Sunday, 19 October 2014

El museo de los(t) ninos

We're on holiday in Buenos Aires at the moment, having a late break, trying to catch some sunshine just as an autumnal feel falls over the UK. It's a gorgeous place; romantic, soulful and arty. Try telling that to the McBaby who wants to do nothing but "do running please mummy" along the busy streets (avoiding the copious amounts of dog poo) and to eat the Argentine favourite "dulce de leche."


So, after a couple of days of walking, watching Tango and generally getting a feel for the place, we took a long walk up Avenue Corrientes to the Abasto Shopping Centre, home of the only Kosher McDonalds outside Israel and also home of the Museo of Los Ninos. MrM jokingly called it the Museo of Lost Ninos. How prescient that would turn out to be. Earlier that same day, he had the McBaby on his shoulders and managed to trip over a paving slab. Somehow, I turned around to see this and managed to catch the McBaby who was plummeting towards the ground head first.

The Museum is brilliant - highly colourful, and pleasingly more expensive for children to enter than for adults. It's set out like a little city so that children can sit in cars, stop at the bank, try working at the docks or in supermarkets and see how the water system works (complete with giant toilet and pipes).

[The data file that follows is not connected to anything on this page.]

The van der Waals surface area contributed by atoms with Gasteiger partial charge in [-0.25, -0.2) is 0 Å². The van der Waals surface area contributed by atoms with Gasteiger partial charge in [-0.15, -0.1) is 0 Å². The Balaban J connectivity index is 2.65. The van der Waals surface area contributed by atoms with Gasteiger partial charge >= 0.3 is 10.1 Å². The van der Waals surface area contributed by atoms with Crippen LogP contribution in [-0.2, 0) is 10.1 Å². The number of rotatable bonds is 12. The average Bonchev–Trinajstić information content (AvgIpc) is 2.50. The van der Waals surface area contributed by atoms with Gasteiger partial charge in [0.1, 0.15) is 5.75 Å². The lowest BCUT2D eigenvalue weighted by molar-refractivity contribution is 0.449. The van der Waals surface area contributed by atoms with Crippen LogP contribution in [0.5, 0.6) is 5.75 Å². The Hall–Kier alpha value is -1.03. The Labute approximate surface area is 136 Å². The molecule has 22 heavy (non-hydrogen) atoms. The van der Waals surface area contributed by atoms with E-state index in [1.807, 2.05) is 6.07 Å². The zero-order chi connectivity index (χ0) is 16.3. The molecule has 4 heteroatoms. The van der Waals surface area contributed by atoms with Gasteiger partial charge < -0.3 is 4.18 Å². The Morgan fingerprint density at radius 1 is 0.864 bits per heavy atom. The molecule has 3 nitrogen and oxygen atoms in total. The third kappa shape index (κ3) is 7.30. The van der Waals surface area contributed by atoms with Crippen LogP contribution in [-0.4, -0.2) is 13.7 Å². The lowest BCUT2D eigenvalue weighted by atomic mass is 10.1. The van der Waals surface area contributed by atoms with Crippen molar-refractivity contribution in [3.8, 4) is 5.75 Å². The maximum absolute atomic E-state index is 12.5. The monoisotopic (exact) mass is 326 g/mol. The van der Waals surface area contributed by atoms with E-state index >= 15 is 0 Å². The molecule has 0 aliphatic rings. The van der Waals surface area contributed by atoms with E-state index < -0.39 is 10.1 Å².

The McBaby particularly enjoyed piloting a boat (and setting off the ship's horn) while some other children loaded fruit crates onto it. Then we entered a tactile room with lots of soft, rubbery green fronds hanging from the ceiling. I took a photo of the McBaby and put my camera away. When I looked up, he'd completely vanished. Unfortunately he is not the sort of person who feels inclined to return when you shout his name, not matter how loudly or panicked. And after a minute we truly were panicking, checking the exits (my way was blocked at every one by the staff encouraging the children to run across in front of me - I almost thought it was deliberate at one point in my hysteria), and my brain was going crazy by reminding me that I'd been reading about the fate of aviator Charles Lindbergh's eldest son).

I was screaming the McBaby's name now, imagining the worst and wondering if I'd ever see him again. MrM was much calmer and strategically looked in each different part of the "city" rather than running and screaming indiscriminately. I seem to remember wondering why the staff weren't more concerned and trying to ask in if they could have a look on the cameras, while desperately constructing sentences such as "I've lost my son" in grammatically dubious Spanish.

Eventually, someone said they'd seen him go into another room where we found him, completely unfazed by the panic. I was so relieved to see him I nearly crushed him with a bear hug. I tried to thank all of the staff that had experienced by terrible Spanish with one of them telling me that it happens quite frequently. A member of the public told me that she had six children and hadn't lost any of them - I only had one! Not helpful. Perhaps her children actually come when called?

We tried to cheer ourselves up with a pizza in the shopping mall (keeping a hand on McBaby's shoulder at all times). Don't let our experience put you off visiting this brilliant attraction which will keep young children entertained for hours.

www.museoabasto.org.ar/

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